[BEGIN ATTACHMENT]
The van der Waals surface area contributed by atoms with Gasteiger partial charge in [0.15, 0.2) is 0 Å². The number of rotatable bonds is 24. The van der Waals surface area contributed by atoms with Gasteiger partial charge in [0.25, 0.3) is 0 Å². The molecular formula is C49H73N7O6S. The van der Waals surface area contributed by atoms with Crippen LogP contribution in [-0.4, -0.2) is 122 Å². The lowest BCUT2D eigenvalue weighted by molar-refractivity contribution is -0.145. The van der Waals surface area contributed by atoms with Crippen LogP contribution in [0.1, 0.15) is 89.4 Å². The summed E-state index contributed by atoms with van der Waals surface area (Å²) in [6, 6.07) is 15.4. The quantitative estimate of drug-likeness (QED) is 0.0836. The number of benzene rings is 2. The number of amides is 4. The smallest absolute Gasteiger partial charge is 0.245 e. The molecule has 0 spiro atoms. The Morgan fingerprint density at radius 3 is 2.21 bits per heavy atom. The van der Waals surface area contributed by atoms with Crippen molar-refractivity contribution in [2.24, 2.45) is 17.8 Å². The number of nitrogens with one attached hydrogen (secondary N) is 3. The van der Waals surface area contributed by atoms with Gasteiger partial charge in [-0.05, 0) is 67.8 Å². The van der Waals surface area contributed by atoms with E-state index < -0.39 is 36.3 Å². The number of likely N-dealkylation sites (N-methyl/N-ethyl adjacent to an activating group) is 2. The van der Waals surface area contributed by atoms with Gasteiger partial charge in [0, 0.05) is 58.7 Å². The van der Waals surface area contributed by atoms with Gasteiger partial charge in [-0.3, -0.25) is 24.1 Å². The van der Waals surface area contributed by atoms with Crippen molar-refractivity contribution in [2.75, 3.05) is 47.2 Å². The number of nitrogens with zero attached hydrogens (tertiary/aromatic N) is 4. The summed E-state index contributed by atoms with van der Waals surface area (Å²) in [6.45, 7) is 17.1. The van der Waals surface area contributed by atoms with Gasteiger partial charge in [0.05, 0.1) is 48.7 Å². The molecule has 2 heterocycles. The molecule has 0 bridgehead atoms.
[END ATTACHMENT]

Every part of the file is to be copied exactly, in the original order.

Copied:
The van der Waals surface area contributed by atoms with Gasteiger partial charge in [0.15, 0.2) is 0 Å². The number of rotatable bonds is 24. The van der Waals surface area contributed by atoms with Gasteiger partial charge in [0.25, 0.3) is 0 Å². The molecular formula is C49H73N7O6S. The van der Waals surface area contributed by atoms with Crippen LogP contribution in [-0.4, -0.2) is 122 Å². The lowest BCUT2D eigenvalue weighted by molar-refractivity contribution is -0.145. The van der Waals surface area contributed by atoms with Crippen LogP contribution in [0.1, 0.15) is 89.4 Å². The summed E-state index contributed by atoms with van der Waals surface area (Å²) in [6, 6.07) is 15.4. The quantitative estimate of drug-likeness (QED) is 0.0836. The number of benzene rings is 2. The number of amides is 4. The smallest absolute Gasteiger partial charge is 0.245 e. The molecule has 0 spiro atoms. The Morgan fingerprint density at radius 3 is 2.21 bits per heavy atom. The van der Waals surface area contributed by atoms with Crippen molar-refractivity contribution in [2.24, 2.45) is 17.8 Å². The number of nitrogens with one attached hydrogen (secondary N) is 3. The van der Waals surface area contributed by atoms with Gasteiger partial charge in [-0.05, 0) is 67.8 Å². The van der Waals surface area contributed by atoms with E-state index < -0.39 is 36.3 Å². The number of likely N-dealkylation sites (N-methyl/N-ethyl adjacent to an activating group) is 2. The van der Waals surface area contributed by atoms with Gasteiger partial charge in [0, 0.05) is 58.7 Å². The van der Waals surface area contributed by atoms with Gasteiger partial charge in [-0.3, -0.25) is 24.1 Å². The van der Waals surface area contributed by atoms with Crippen molar-refractivity contribution in [2.75, 3.05) is 47.2 Å². The number of nitrogens with zero attached hydrogens (tertiary/aromatic N) is 4. The summed E-state index contributed by atoms with van der Waals surface area (Å²) in [6.45, 7) is 17.1. The van der Waals surface area contributed by atoms with Gasteiger partial charge in [0.05, 0.1) is 48.7 Å². The molecule has 2 heterocycles. The molecule has 0 bridgehead atoms.